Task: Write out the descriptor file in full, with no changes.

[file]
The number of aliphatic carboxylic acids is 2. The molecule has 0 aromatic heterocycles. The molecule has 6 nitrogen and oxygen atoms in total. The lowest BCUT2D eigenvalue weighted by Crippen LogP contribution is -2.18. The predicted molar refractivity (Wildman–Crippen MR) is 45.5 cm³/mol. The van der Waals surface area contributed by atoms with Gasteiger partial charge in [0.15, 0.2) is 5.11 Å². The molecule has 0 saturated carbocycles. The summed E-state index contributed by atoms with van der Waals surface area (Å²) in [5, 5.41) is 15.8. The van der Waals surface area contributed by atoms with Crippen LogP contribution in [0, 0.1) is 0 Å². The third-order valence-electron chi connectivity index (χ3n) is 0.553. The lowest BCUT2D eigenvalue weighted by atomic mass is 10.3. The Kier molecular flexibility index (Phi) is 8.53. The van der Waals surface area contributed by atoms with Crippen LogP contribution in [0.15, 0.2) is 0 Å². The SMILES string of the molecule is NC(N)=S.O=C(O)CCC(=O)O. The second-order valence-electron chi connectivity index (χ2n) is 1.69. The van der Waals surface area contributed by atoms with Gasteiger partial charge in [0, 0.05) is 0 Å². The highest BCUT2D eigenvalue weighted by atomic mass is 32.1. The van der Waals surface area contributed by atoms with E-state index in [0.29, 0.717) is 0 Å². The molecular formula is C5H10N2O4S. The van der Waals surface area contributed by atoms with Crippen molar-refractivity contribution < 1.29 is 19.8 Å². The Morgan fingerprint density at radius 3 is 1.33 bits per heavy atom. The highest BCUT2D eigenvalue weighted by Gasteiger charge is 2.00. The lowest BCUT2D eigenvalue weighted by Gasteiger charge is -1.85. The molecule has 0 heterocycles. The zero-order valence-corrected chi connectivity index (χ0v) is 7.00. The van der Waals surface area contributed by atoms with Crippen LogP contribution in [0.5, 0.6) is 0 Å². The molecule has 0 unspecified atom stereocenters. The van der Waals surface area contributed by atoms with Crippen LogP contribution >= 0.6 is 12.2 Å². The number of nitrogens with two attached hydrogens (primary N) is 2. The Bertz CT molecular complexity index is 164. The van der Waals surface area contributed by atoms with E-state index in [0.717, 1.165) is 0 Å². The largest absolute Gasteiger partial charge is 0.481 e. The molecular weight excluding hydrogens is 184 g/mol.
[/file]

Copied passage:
The number of aliphatic carboxylic acids is 2. The molecule has 0 aromatic heterocycles. The molecule has 6 nitrogen and oxygen atoms in total. The lowest BCUT2D eigenvalue weighted by Crippen LogP contribution is -2.18. The predicted molar refractivity (Wildman–Crippen MR) is 45.5 cm³/mol. The van der Waals surface area contributed by atoms with Gasteiger partial charge in [0.15, 0.2) is 5.11 Å². The molecule has 0 saturated carbocycles. The summed E-state index contributed by atoms with van der Waals surface area (Å²) in [5, 5.41) is 15.8. The van der Waals surface area contributed by atoms with Crippen LogP contribution in [0, 0.1) is 0 Å². The third-order valence-electron chi connectivity index (χ3n) is 0.553. The lowest BCUT2D eigenvalue weighted by atomic mass is 10.3. The Kier molecular flexibility index (Phi) is 8.53. The van der Waals surface area contributed by atoms with Crippen LogP contribution in [0.15, 0.2) is 0 Å². The SMILES string of the molecule is NC(N)=S.O=C(O)CCC(=O)O. The second-order valence-electron chi connectivity index (χ2n) is 1.69. The van der Waals surface area contributed by atoms with Gasteiger partial charge in [0, 0.05) is 0 Å². The highest BCUT2D eigenvalue weighted by atomic mass is 32.1. The van der Waals surface area contributed by atoms with E-state index in [0.29, 0.717) is 0 Å². The molecular formula is C5H10N2O4S. The van der Waals surface area contributed by atoms with Crippen molar-refractivity contribution < 1.29 is 19.8 Å². The Morgan fingerprint density at radius 3 is 1.33 bits per heavy atom. The highest BCUT2D eigenvalue weighted by Gasteiger charge is 2.00. The lowest BCUT2D eigenvalue weighted by Gasteiger charge is -1.85. The molecule has 0 heterocycles. The zero-order valence-corrected chi connectivity index (χ0v) is 7.00. The van der Waals surface area contributed by atoms with Crippen LogP contribution in [0.5, 0.6) is 0 Å². The molecule has 0 unspecified atom stereocenters. The van der Waals surface area contributed by atoms with Crippen LogP contribution >= 0.6 is 12.2 Å². The number of nitrogens with two attached hydrogens (primary N) is 2. The Bertz CT molecular complexity index is 164. The van der Waals surface area contributed by atoms with E-state index in [0.717, 1.165) is 0 Å². The largest absolute Gasteiger partial charge is 0.481 e. The molecular weight excluding hydrogens is 184 g/mol.